Deploying major enterprise software can be a daunting task, especially for a municipality or contractor working with legacy systems. New technology can disrupt workflows and daily operations and may require significant staff training. Some organizations delay upgrades and improvements simply to avoid the temporary inconvenience and loss of productivity. Eventually, however, new software is necessary; the disadvantages of hanging onto an obsolete system far outweigh the appeal of sticking to the status quo. To ensure that your transition — whether to a new asset management solution, email platform or sewer inspection software — is smooth, follow these best practices.
Cities are constantly pressured to find new ways to cut expenses while maintaining a high quality of service for ratepayers. Shifts in federal and state funding — in combination with aging, degraded sewer systems — make this task even more difficult. In many cases, municipalities end up working equipment for longer and fall into a pattern of reactive maintenance and delaying major repairs. But there are serious consequences to putting off the inevitable. Crises, by nature, are unexpected emergencies, but that doesn’t mean municipalities can’t plan for them and prepare their collection systems for events like natural disasters.
It may be hard to imagine how augmented and virtual reality (AR/VR) reach beyond video games and high tech. Yet these technologies, known together as mixed reality (MR), are more accessible than one might think. Mainstream audiences got to experience them every day at Disneyland for fifteen years on Soarin’ Over California. The ride, which debuted in 2001, immersed guests in an MR aerial adventure. In addition to video and audio, flourishes of AR brought the experience to life: Small fans cast a gentle breeze across riders, and an orange-scented mist wafted through the air as they passed over video orange fields. And while the simulated experience didn’t quite capture the real life one, when families stepped off the ride, many felt as if they had truly flown across the state.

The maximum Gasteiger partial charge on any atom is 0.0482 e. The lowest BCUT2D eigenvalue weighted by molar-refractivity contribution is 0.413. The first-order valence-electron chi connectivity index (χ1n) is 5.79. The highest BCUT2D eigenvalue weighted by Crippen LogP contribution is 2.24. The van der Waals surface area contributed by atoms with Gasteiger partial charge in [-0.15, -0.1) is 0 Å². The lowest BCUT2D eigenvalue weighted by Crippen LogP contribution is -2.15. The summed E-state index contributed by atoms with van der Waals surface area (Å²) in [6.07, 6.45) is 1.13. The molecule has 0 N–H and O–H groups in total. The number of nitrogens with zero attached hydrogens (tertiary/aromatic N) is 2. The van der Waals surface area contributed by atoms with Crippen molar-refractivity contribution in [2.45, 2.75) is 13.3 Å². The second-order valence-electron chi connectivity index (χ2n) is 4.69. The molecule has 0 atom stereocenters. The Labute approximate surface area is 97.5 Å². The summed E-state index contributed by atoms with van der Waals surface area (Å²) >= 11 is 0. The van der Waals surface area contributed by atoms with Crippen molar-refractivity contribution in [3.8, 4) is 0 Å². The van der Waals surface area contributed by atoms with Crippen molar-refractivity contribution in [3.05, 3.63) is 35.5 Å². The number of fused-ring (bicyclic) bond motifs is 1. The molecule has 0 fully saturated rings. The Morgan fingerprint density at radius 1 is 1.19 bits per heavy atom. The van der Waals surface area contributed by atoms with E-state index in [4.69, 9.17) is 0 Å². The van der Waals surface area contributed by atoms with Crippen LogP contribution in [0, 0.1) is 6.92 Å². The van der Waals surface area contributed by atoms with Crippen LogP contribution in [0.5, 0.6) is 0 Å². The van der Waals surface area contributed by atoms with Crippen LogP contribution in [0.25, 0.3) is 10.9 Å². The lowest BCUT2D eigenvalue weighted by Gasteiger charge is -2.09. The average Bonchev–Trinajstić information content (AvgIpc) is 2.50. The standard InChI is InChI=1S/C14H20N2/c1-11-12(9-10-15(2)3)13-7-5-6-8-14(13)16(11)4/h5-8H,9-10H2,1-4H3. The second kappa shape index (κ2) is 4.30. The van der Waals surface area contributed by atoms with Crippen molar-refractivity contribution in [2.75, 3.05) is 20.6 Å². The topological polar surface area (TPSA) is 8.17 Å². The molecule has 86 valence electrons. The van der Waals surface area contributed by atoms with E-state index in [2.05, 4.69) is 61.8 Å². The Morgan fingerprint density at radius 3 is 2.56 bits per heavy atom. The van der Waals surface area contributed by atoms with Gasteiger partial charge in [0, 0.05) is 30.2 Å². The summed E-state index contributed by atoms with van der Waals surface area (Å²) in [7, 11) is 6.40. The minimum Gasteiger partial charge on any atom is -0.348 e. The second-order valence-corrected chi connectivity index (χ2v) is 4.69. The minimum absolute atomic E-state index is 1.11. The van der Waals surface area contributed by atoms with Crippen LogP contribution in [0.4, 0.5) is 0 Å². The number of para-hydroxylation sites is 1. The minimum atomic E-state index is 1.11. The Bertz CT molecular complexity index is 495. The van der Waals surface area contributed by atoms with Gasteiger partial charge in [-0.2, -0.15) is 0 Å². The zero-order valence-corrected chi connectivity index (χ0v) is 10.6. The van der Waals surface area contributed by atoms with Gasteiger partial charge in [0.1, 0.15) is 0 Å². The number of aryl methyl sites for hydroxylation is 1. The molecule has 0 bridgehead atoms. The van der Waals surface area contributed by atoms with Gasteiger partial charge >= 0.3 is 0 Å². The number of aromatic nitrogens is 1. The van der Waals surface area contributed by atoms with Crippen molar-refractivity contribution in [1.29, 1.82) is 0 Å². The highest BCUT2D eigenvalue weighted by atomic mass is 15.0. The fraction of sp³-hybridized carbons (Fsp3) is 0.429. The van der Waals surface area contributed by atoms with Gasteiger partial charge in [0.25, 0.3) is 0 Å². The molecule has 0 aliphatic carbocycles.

The average person may be concerned to know the water in their toilet may eventually come out of their tap, but it’s a natural part of the water cycle. In the past, sewage drained into a river or lake, where it would be evaporated by the sun. That moisture would then return to the earth as rain, to be collected by the water distribution company and sent out of the tap again. Additionally, unplanned indirect potable use has existed for a long time. Cities upstream discharge treated sewage into rivers that are used downstream for potable water. In the end, water is water, and communities ready to take advantage of “recycled” water are working to make ratepayers more comfortable with the process of directly treating wastewater and returning it to the water system, rather than discharging it into the environment.
The jobs report may show the unemployment rate at a rare low, but one industry has been struggling to hire for several years now. Municipalities are facing a workforce gap as Baby Boomers continue to enter retirement–and the jobs available are struggling to draw a younger crowd.
Cataloging wastewater infrastructure allows municipalities to transition from reactive organizations to proactive ones. Whether listing structural damage or blockages, or prioritizing maintenance and communication across teams, the use of catalogs increases efficiency and saves resources. To provide real value to the user, observation catalogs must produce data that is consistent, processable and translatable.
Every two years, IFAT—the world’s largest trade show for water, sewer and waste—descends on Munich, Germany for five days. The show draws more than 141,000 attendees and 3,300 exhibitors from 58 countries. This year, WinCan moved to Hall C3, where it exhibited prominently among manufacturers dedicated to the construction, maintenance and rehabilitation of water supply and sewerage systems. WinCan’s latest products and features were highlighted at this year’s event.